Bars aren’t exactly places for polite conversation – campus bars are no exception. Jokes made within the walls of The Owl can be edgy, but sometimes edgy crosses the line into very offensive territory.
During The Owl’s Trivia Night held on Oct. 11, tag-lines for teams included derogatory words such as “faggot” and other homophobic statements.
According to Nathaniel Cole, a regular patron at the bar, seeing and hearing the rest of the crowd laugh and the hosts of the game encourage the word to be used made him feel singled out in the room.
“I think probably being one of the only out gay men in the room hear[ing] the word “faggot”, it was really isolating and it was kind of scary,” Cole said. “It kind of hit home for me because those are the kind of words I’ve heard my entire life, you know? I decided that I was going to do something about it.”
That evening, Cole took to Twitter to express his disapproval. Taking his frustrations further, Cole decided to write a ‘Letter to the Editor’ in the Carillon, which was published on October 18. The letter spoke about his experience that evening and how un-welcomed he felt being in the room. In the letter, he acknowledged that he knew the management at The Owl did not condone these types of actions, but he still wanted an apology from the hosts.
After the letter was published, Cole said he received some backlash.
“I felt kind of shitty for a couple days,” he said. “It took a lot for me to, you know, publish in the newspaper – outing myself to the entire campus, or the entire city or [whoever else] reads it. It’s a difficult part of the process, and there are people who hurt my feelings or made me feel unsafe. It just took me a lot to do that because lots of times I just don’t say anything and go on with it.”
On Oct. 11, The Owl’s manager, Alexis Losie, was out of the country and noticed Cole’s comments on Twitter about the homophobic attitude at the bar that evening. She direct messaged him and promised an apology would be made.
The same day that Cole’s letter appeared in the paper, Losie made an official apology with the staff face-to-face with Cole.
“I think it would have been a really easy solution for us to just write a letter in, remain faceless as an organization versus we’re the people who make the decisions – these are the people who made the comments,” she said. “Nathaniel was the one who felt scared and definitely a victim in this situation so talking to him face-to-face was [an] obvious move. It was logical. It was what I wanted to do. It’s hard to admit you were wrong, it’s hard to say ‘I’m sorry and I made a mistake.’ So for all of us to have to do [that] to Nathaniel and actually see his face, you know, that’s a hard one when you can see emotion on someone’s face versus reading it on a page.”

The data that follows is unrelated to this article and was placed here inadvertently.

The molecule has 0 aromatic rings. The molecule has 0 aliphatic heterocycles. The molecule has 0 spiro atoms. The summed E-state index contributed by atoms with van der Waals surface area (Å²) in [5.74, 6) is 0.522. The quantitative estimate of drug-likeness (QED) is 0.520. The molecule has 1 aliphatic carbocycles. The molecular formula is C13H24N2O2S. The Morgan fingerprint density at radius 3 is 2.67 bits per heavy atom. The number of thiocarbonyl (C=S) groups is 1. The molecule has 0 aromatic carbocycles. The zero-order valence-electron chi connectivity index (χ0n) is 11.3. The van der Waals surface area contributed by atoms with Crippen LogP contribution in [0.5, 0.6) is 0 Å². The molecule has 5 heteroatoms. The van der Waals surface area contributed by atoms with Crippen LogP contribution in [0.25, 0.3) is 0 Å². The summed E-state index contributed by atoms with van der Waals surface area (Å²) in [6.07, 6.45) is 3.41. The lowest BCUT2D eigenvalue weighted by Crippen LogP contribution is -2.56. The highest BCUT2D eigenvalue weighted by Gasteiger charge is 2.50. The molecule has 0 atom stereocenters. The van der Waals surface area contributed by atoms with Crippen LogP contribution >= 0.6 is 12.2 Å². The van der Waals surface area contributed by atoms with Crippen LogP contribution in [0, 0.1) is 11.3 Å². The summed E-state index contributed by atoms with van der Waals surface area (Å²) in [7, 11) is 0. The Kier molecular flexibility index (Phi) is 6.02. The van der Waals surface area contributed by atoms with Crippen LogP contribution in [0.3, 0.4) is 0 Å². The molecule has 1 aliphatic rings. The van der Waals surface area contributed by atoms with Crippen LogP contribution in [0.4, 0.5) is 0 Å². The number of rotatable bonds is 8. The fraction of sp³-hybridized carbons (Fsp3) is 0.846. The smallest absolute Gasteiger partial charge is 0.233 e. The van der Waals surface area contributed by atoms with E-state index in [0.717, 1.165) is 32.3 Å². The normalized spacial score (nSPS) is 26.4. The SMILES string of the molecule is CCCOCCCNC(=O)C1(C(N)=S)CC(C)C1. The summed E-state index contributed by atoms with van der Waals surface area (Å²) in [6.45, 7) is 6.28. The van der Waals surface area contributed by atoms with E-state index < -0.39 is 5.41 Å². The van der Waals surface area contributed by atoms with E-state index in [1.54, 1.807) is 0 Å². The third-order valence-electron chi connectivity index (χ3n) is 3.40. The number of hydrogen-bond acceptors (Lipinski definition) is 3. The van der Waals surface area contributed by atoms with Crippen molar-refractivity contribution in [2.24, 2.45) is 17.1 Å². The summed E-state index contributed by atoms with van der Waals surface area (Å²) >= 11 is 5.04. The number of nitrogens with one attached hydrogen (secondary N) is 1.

“I felt kind of shitty for a couple days. It took a lot for me to, you know, publish in the newspaper – outing myself to the entire campus, or the entire city or [whoever else] reads it. It’s a difficult part of the process, and there are people who…hurt my feelings or made me feel unsafe, it just took me a lot to do that because lots of times I just don’t say anything and go on with it.” – Nathaniel Cole
Since that Trivia Night, the opportunity for teams to use taglines has been removed.
Losie said that she wasn’t unaware of some of the more offensive taglines that were used in the past, but hosts had said it was hard to censor what would be offensive to some and not to others.
Losie also added that another regular patron approached her expressing their discomfort with jokes about child molestation since they had experienced it when they were younger.
At times, expressed Losie, she had also taken offense to explicit taglines including one that implied violence against women and necrophilia.
“I just wanted to address our customers. You don’t know how it affects the person sitting at a table beside you or even someone at your table when you laugh about that stuff,” Losie said.
On Nov. 6, The Owl staff received Positive Space Training from the UR Pride Centre for Sexuality and Gender Diversity.
The Positive Space sessions explain the “benefits of making a space more inclusive [for] LGBQT identities,” said UR Pride’s executive director Leah Keiser. The sessions also explain how to use respectful language, and how to stand up against others using the language.
“It’s not going to be exactly a positive space session because it would be kind of impossible to designate a common area in The Owl [but] what we could do though is designate a space like the kitchen or Alexis’ office or something like that. Regardless, we really wanted to bring that exact training to The Owl. That would be a first good step to combating the incident that had occurred and incidents that happened before. And Alexis had requested it.”
Losie said by having the training, the worst thing to happen would be for staff members to only adopt the new attitude temporarily.
“But the best case scenario is that they extend [the training] outside of here, and also take it to their friends when they’re at a house party, [so when] these words come up they make a point of saying it’s not acceptable,” she said.
While Cole said he has put the incident behind him, he is not optimistic that anything is about to change.
“I don’t think there’s going to be any drastic change, but at least there’s people talking about it,” he said. “But at the same time, the only people talking about it are the ones who care about these issues in the first place … The people who need to change their mind set haven’t heard about it or don’t care. But I hope for those that have, that it’s kind of made them think that it’s 2012 — just because gay people can get married doesn’t mean there’s equality across the board and there’s not oppression for those people on a daily basis.”
Photo courtesy Arthur Ward